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When thinking about your new home, try to list all the things you want it to have. Compromises can come later, but for now consider options like an easy commute, good neighbors, how much space you’ll need, and other housing features that matter most to you.


Before you start looking at houses, start looking at what you can afford, taking into account how much you’re earning and how much you’re looking to spend. This will go hand in hand with getting Pre-approved for a mortgage. It will also save you time (and gas money!) by avoiding driving all over the place looking at homes out of your price range.


Getting pre-approved for a mortgage is a great way to show everyone that you’re serious about buying a home. I won't submit an offer to a seller without a pre-approval letter. It's also a great way to determine how much you can afford as well as identify and remedy any issues with your credit. For example, a lower credit score can mean a higher mortgage rate. However, having a low score doesn’t mean it has to stay that way. Consider building up your credit score by paying down some revolving credit lines and/or other debts, paying your bills on time and cleaning up any collection accounts. Be prepared to shop around to find the Lender that meets all of your needs.


To find the right Realtor, pay attention to referrals and recommendations from friends or other home buyers you may know. Many top listing agents might not work with buyers, especially first-time home buyers, so Open Houses may not be the best place to find a Buyer’s Representative. 


If you’re currently renting be aware of the conditions of your lease before beginning your home search. Opt for a month to month lease contract rather than signing a long-term lease if possible, otherwise breaking your lease early might cost you dearly. If you’re already in a long-term lease you might want to consider waiting until your lease is up before house hunting, especially if you’ve got quite a bit more time left on your lease period.  If you’re close to the end of your lease and you find the perfect home it may well be worth it to terminate the lease early. Also, if you’re moving for professional reasons, you may also be eligible for tax deductions.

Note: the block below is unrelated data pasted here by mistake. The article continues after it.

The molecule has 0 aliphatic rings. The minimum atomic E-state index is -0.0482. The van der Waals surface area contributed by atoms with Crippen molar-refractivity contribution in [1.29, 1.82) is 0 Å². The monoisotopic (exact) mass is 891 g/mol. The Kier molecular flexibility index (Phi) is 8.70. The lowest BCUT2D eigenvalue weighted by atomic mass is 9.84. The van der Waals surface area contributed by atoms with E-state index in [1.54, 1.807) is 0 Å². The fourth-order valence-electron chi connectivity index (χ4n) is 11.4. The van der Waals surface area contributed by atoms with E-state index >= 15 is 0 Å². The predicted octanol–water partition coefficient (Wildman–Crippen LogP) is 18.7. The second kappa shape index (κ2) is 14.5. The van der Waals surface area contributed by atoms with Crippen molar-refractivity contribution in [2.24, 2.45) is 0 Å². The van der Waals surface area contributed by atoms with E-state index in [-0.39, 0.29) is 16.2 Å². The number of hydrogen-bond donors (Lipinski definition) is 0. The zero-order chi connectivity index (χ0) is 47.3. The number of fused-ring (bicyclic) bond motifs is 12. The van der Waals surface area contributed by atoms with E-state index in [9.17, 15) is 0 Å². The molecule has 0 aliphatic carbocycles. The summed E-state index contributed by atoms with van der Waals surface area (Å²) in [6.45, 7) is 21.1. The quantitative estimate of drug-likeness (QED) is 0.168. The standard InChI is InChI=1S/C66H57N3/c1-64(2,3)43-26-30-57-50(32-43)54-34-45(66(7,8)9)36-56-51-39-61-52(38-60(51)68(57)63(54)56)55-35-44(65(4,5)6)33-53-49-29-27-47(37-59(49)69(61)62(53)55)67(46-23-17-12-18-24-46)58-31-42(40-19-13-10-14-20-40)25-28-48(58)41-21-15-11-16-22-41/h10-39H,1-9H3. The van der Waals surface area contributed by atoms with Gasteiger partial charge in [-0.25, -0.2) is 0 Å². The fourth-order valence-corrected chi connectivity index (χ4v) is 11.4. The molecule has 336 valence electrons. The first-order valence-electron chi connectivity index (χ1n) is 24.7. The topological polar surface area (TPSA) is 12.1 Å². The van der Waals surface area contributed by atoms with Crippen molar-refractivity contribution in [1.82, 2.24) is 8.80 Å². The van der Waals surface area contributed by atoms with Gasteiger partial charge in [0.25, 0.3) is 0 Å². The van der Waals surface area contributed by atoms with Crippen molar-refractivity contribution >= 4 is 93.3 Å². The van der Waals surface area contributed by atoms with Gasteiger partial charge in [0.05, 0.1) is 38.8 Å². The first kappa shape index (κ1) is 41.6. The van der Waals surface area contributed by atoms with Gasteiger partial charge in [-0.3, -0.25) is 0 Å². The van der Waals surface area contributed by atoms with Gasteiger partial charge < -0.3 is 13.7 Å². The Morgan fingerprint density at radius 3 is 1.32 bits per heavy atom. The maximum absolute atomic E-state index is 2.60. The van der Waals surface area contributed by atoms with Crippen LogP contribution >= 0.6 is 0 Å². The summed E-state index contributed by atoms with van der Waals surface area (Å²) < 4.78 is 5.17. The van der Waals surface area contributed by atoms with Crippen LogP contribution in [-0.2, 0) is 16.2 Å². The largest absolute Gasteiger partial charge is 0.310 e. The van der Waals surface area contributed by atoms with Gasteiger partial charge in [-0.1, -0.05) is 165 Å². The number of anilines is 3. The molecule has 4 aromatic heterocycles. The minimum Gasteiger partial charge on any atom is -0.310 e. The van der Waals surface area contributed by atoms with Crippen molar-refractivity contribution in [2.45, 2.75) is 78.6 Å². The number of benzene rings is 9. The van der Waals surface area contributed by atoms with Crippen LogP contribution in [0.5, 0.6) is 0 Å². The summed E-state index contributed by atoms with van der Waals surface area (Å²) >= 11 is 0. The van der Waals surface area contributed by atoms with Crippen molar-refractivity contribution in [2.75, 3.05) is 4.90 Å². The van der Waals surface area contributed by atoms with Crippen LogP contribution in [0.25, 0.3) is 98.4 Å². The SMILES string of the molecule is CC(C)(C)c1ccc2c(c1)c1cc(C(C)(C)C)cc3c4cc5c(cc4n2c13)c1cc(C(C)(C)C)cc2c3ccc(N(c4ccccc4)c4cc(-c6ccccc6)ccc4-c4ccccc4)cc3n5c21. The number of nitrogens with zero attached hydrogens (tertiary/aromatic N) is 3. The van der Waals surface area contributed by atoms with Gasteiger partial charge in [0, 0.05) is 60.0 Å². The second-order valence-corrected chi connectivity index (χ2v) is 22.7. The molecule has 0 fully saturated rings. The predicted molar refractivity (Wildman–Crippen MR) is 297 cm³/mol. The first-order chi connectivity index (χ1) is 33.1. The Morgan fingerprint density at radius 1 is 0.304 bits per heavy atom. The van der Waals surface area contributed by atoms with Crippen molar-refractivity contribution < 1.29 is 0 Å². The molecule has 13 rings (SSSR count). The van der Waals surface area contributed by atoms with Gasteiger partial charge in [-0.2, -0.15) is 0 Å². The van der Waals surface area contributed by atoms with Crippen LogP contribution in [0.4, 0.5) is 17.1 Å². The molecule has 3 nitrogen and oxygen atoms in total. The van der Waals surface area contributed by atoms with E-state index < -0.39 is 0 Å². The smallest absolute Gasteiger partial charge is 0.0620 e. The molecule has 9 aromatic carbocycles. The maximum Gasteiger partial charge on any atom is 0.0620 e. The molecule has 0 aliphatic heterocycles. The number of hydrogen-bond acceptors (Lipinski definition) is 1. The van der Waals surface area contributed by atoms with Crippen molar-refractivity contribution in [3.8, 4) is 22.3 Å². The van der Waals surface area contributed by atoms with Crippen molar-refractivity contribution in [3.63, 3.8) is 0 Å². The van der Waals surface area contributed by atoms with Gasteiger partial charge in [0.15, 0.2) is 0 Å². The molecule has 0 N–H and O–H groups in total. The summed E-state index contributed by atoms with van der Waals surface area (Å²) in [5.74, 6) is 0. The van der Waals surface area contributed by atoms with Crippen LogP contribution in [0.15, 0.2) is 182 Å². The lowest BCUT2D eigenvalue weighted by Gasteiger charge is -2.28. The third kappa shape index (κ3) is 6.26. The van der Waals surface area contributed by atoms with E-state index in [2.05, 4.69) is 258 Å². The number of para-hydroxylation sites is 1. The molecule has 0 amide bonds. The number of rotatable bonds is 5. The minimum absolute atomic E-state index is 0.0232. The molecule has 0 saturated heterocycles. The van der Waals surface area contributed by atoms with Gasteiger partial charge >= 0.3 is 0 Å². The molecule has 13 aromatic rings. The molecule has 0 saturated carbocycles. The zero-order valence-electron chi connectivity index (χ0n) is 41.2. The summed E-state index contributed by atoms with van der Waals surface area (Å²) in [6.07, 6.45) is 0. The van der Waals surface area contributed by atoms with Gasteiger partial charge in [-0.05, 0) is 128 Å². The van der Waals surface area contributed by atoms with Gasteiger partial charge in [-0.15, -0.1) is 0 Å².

This is easier said than done. The experience of buying a house can be overwhelming especially in markets where you have multiple bidders and budget busting price escalations. Perhaps you have already been on the losing end of several of these types of transactions.  Try not to let emotions or impatience dictate your purchase. Home buyers often pay more for a house because they were afraid they might lose the house or they might get priced out of the market. You can never completely turn off your emotions but try to think about how they might be influencing your buying decisions? Don’t fixate over trying to time the market. It’s impossible. Instead, consider your own needs when buying a house and think of it as a long-term investment. Ask yourself if you’re planning on living there for ten years or longer. Think about 3, 5 or 10 years into the future and consider where you might be in your life. Might you be changing your job? Moving to a new city? If you’re not sure, owning a home may be more trouble than it's worth, and you may be better off renting. Buying a home might not be the right move for some people.


If you have the opportunity to familiarize yourself with public records on a home before you buy it, you can learn all sorts of things, such as whether renovations were done with the proper permits and other data that may help you. Have your agent look up the property listing history (if any) on the Multiple Listing Service. You may find that the property has been on the market for longer than you think with different Brokerages. Or maybe there were a few “sale fails” or “Back on Markets” events. There might be an opportunity to negotiate the price on homes that can't hold on to a buyer...or there could be some red flags to be discovered.


Some sellers may have their house inspected before putting it on the market. If a home has not been inspected, it’s essential that the buyer arrange for one. A home inspection can identify any building defects or maintenance issues which could result in some serious expenses in the future. You should also consider doing a sewer line scope especially for older homes. Some Home Inspection companies are now offering sewer scopes in-house. Another consideration, especially when buying a home with any type of basement is to inspect the property when it is raining heavily if possible. After buying a home during the dry Summer months you may get a nasty surprise when the Fall and Winter rains show up. Yes the Seller should have disclosed any material issues but sometimes they don't. That is another topic altogether.